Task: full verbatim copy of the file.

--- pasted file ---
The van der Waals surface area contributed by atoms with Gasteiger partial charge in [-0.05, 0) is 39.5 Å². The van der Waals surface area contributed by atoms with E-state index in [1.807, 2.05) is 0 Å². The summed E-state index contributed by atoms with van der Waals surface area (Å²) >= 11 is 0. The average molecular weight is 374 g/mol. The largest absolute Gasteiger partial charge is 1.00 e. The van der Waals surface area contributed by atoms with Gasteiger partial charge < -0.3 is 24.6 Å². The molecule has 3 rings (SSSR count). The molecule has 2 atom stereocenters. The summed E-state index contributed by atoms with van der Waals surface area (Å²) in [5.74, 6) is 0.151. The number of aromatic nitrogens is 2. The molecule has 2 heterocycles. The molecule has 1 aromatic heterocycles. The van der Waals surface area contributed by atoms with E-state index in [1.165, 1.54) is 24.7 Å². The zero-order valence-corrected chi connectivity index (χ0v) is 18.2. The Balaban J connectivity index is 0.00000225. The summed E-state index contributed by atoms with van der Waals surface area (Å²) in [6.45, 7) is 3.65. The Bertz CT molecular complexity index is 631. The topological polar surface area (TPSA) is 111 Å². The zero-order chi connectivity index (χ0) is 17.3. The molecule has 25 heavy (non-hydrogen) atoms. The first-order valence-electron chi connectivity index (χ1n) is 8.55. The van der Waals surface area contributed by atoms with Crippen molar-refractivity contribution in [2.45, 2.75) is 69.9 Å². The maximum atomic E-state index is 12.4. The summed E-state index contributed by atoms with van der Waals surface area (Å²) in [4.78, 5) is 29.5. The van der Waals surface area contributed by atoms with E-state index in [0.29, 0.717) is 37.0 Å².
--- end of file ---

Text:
The van der Waals surface area contributed by atoms with Gasteiger partial charge in [-0.05, 0) is 39.5 Å². The van der Waals surface area contributed by atoms with E-state index in [1.807, 2.05) is 0 Å². The summed E-state index contributed by atoms with van der Waals surface area (Å²) >= 11 is 0. The average molecular weight is 374 g/mol. The largest absolute Gasteiger partial charge is 1.00 e. The van der Waals surface area contributed by atoms with Gasteiger partial charge < -0.3 is 24.6 Å². The molecule has 3 rings (SSSR count). The molecule has 2 atom stereocenters. The summed E-state index contributed by atoms with van der Waals surface area (Å²) in [5.74, 6) is 0.151. The number of aromatic nitrogens is 2. The molecule has 2 heterocycles. The molecule has 1 aromatic heterocycles. The van der Waals surface area contributed by atoms with E-state index in [1.165, 1.54) is 24.7 Å². The zero-order valence-corrected chi connectivity index (χ0v) is 18.2. The Balaban J connectivity index is 0.00000225. The summed E-state index contributed by atoms with van der Waals surface area (Å²) in [6.45, 7) is 3.65. The Bertz CT molecular complexity index is 631. The topological polar surface area (TPSA) is 111 Å². The zero-order chi connectivity index (χ0) is 17.3. The molecule has 25 heavy (non-hydrogen) atoms. The first-order valence-electron chi connectivity index (χ1n) is 8.55. The van der Waals surface area contributed by atoms with Crippen molar-refractivity contribution in [2.45, 2.75) is 69.9 Å². The maximum atomic E-state index is 12.4. The summed E-state index contributed by atoms with van der Waals surface area (Å²) in [4.78, 5) is 29.5. The van der Waals surface area contributed by atoms with E-state index in [0.29, 0.717) is 37.0 Å².